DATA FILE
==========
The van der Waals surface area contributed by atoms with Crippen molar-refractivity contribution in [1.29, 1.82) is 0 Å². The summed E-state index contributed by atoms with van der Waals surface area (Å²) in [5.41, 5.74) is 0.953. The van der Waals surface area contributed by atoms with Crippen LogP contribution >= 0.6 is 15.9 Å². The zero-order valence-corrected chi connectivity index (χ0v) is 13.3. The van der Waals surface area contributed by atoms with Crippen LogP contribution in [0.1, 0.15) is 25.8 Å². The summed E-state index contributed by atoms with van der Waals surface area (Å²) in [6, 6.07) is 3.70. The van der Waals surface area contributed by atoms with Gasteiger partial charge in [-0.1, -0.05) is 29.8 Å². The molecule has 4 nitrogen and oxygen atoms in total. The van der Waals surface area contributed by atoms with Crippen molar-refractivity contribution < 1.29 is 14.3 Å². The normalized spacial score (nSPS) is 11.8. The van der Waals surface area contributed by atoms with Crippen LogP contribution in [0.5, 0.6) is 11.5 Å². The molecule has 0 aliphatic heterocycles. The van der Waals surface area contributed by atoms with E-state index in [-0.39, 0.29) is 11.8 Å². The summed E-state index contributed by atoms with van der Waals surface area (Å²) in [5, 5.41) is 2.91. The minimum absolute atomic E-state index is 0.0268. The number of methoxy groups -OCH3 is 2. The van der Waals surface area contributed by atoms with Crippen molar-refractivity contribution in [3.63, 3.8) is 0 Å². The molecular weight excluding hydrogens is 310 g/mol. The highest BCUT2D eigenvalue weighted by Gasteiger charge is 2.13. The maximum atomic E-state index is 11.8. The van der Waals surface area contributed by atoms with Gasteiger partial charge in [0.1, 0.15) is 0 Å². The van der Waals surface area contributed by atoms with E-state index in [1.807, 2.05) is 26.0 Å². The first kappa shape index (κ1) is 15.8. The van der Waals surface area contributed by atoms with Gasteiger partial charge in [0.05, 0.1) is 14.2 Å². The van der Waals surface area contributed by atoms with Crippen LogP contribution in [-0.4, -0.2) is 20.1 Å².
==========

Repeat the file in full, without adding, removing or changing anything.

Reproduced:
The van der Waals surface area contributed by atoms with Crippen molar-refractivity contribution in [1.29, 1.82) is 0 Å². The summed E-state index contributed by atoms with van der Waals surface area (Å²) in [5.41, 5.74) is 0.953. The van der Waals surface area contributed by atoms with Crippen LogP contribution >= 0.6 is 15.9 Å². The zero-order valence-corrected chi connectivity index (χ0v) is 13.3. The van der Waals surface area contributed by atoms with Crippen LogP contribution in [0.1, 0.15) is 25.8 Å². The summed E-state index contributed by atoms with van der Waals surface area (Å²) in [6, 6.07) is 3.70. The van der Waals surface area contributed by atoms with Gasteiger partial charge in [-0.1, -0.05) is 29.8 Å². The molecule has 4 nitrogen and oxygen atoms in total. The van der Waals surface area contributed by atoms with Crippen molar-refractivity contribution < 1.29 is 14.3 Å². The normalized spacial score (nSPS) is 11.8. The van der Waals surface area contributed by atoms with Crippen LogP contribution in [0.5, 0.6) is 11.5 Å². The molecule has 0 aliphatic heterocycles. The van der Waals surface area contributed by atoms with E-state index in [-0.39, 0.29) is 11.8 Å². The summed E-state index contributed by atoms with van der Waals surface area (Å²) in [5, 5.41) is 2.91. The minimum absolute atomic E-state index is 0.0268. The number of methoxy groups -OCH3 is 2. The van der Waals surface area contributed by atoms with Crippen molar-refractivity contribution in [3.63, 3.8) is 0 Å². The molecular weight excluding hydrogens is 310 g/mol. The highest BCUT2D eigenvalue weighted by Gasteiger charge is 2.13. The maximum atomic E-state index is 11.8. The van der Waals surface area contributed by atoms with Gasteiger partial charge in [0.1, 0.15) is 0 Å². The van der Waals surface area contributed by atoms with E-state index in [1.807, 2.05) is 26.0 Å². The first kappa shape index (κ1) is 15.8. The van der Waals surface area contributed by atoms with Gasteiger partial charge in [0.05, 0.1) is 14.2 Å². The van der Waals surface area contributed by atoms with Crippen LogP contribution in [-0.4, -0.2) is 20.1 Å².